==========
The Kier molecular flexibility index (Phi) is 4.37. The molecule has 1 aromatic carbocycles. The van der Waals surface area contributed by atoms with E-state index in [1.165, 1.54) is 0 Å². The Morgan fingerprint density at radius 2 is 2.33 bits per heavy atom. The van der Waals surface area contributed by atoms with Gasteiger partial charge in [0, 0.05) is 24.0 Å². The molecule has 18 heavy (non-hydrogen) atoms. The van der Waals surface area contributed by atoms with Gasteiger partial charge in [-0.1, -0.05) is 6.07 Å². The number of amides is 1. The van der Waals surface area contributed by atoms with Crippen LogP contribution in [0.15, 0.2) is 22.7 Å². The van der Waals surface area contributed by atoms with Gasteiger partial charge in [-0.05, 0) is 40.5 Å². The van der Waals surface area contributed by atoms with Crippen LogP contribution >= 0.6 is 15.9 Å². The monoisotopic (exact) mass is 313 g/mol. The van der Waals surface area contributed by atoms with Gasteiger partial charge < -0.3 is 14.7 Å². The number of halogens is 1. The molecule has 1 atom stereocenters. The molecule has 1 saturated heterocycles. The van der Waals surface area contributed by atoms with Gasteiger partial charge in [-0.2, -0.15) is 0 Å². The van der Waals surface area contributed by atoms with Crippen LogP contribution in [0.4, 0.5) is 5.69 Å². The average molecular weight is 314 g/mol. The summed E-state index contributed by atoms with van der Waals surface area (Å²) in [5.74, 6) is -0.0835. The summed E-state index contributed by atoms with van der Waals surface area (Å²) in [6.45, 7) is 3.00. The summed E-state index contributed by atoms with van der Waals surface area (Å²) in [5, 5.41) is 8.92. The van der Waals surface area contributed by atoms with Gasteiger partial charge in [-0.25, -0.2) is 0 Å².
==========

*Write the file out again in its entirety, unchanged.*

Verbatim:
The Kier molecular flexibility index (Phi) is 4.37. The molecule has 1 aromatic carbocycles. The van der Waals surface area contributed by atoms with E-state index in [1.165, 1.54) is 0 Å². The Morgan fingerprint density at radius 2 is 2.33 bits per heavy atom. The van der Waals surface area contributed by atoms with Gasteiger partial charge in [0, 0.05) is 24.0 Å². The molecule has 18 heavy (non-hydrogen) atoms. The van der Waals surface area contributed by atoms with Gasteiger partial charge in [-0.1, -0.05) is 6.07 Å². The number of amides is 1. The van der Waals surface area contributed by atoms with Crippen LogP contribution in [0.15, 0.2) is 22.7 Å². The van der Waals surface area contributed by atoms with Gasteiger partial charge in [-0.05, 0) is 40.5 Å². The van der Waals surface area contributed by atoms with Crippen LogP contribution >= 0.6 is 15.9 Å². The monoisotopic (exact) mass is 313 g/mol. The van der Waals surface area contributed by atoms with Gasteiger partial charge < -0.3 is 14.7 Å². The number of halogens is 1. The molecule has 1 atom stereocenters. The molecule has 1 saturated heterocycles. The van der Waals surface area contributed by atoms with Gasteiger partial charge in [-0.2, -0.15) is 0 Å². The van der Waals surface area contributed by atoms with Crippen LogP contribution in [0.4, 0.5) is 5.69 Å². The average molecular weight is 314 g/mol. The summed E-state index contributed by atoms with van der Waals surface area (Å²) in [5.74, 6) is -0.0835. The summed E-state index contributed by atoms with van der Waals surface area (Å²) in [6.45, 7) is 3.00. The summed E-state index contributed by atoms with van der Waals surface area (Å²) in [5, 5.41) is 8.92. The van der Waals surface area contributed by atoms with Gasteiger partial charge in [-0.25, -0.2) is 0 Å².